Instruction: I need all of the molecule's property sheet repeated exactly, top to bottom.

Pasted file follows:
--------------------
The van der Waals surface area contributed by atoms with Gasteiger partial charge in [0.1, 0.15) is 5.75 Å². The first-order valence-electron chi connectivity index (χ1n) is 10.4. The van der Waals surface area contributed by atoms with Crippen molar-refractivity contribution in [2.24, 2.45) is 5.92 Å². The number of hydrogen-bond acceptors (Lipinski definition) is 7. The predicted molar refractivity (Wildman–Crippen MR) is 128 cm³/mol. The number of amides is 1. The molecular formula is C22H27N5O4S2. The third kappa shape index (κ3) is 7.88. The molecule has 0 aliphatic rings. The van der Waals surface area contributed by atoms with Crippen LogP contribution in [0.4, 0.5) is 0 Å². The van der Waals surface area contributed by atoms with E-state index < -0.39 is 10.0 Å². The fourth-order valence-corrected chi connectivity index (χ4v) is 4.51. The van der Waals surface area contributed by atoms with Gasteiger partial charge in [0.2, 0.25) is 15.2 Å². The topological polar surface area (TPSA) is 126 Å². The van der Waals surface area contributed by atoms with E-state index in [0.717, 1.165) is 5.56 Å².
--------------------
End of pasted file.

The van der Waals surface area contributed by atoms with Gasteiger partial charge in [0.1, 0.15) is 5.75 Å². The first-order valence-electron chi connectivity index (χ1n) is 10.4. The van der Waals surface area contributed by atoms with Crippen molar-refractivity contribution in [2.24, 2.45) is 5.92 Å². The number of hydrogen-bond acceptors (Lipinski definition) is 7. The predicted molar refractivity (Wildman–Crippen MR) is 128 cm³/mol. The number of amides is 1. The molecular formula is C22H27N5O4S2. The third kappa shape index (κ3) is 7.88. The molecule has 0 aliphatic rings. The van der Waals surface area contributed by atoms with Crippen LogP contribution in [0.4, 0.5) is 0 Å². The van der Waals surface area contributed by atoms with E-state index < -0.39 is 10.0 Å². The fourth-order valence-corrected chi connectivity index (χ4v) is 4.51. The van der Waals surface area contributed by atoms with Gasteiger partial charge in [0.2, 0.25) is 15.2 Å². The topological polar surface area (TPSA) is 126 Å². The van der Waals surface area contributed by atoms with E-state index in [0.717, 1.165) is 5.56 Å².